We study animal behavior at both 'proximate' and 'ultimate' levels. At the proximate level, we investigate how neural circuits control natural behaviors and the roles that environment/experience play in shaping this process. At the ultimate level, we study the adaptive significance and evolution of these behaviors. Our research methodology, therefore, ranges from neurophysiological analyses of single neuron function e.g., whole-cell intracellular recording in vivo, to behavioral studies in the lab and field. Behavioral studies allow us to generate testable hypotheses concerning neural control. Neurophysiological experiments, in addition revealing neural mechanisms underlying behaviors, provide clues as to their evolution.
- Neurophysiology of audition in anurans
- Anuran acoustic communication
- Neurophysiology of electroreception
- Social control of sex determination and behavior in fish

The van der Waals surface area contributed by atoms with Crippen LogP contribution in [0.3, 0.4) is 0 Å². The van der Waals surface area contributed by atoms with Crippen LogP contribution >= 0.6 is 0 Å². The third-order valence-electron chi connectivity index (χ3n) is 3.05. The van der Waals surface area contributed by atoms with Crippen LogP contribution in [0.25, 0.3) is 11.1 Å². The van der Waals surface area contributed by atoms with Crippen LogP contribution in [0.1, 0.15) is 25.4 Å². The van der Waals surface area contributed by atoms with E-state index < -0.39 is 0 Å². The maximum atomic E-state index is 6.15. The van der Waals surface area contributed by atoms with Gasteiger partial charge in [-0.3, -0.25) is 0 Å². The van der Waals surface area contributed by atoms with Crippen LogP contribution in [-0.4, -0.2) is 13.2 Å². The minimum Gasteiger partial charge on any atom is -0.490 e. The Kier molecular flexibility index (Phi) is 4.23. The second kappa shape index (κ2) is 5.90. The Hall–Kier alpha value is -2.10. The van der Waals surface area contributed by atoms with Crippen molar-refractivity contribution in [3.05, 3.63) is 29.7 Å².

- Song learning in songbirds
- Rose GJ, Alluri RK, Vasquez-Opazo GA, Odom SE, Graham JA, Leary CJ (2013) Combining pharmacology and whole-cell patch recording from CNS neurons, in vivo. J.Neurosci.
- Gary J. Rose, Christopher J. Leary, Christopher J. Edwards (2011) Interval-counting neurons in the anuran auditory midbrain: factors underlying diversity of interval tuning. J. Comp. Psychol.
- Plamondon SL, Rose GJ, Goller F (2010) Roles of syntax information in directing song development in white-crowned sparrows (Zonotrichia leucophrys) J. Comp. Psychol.
- Plamondon SL, Goller F, Rose GJ (2008) Tutor model syntax influences the syntactical and phonological structure of crystallized songs of white-crowned sparrows. Anim. Behav. 76(6):1815-1827.
- Biol 3330: Behavioral Neurobiology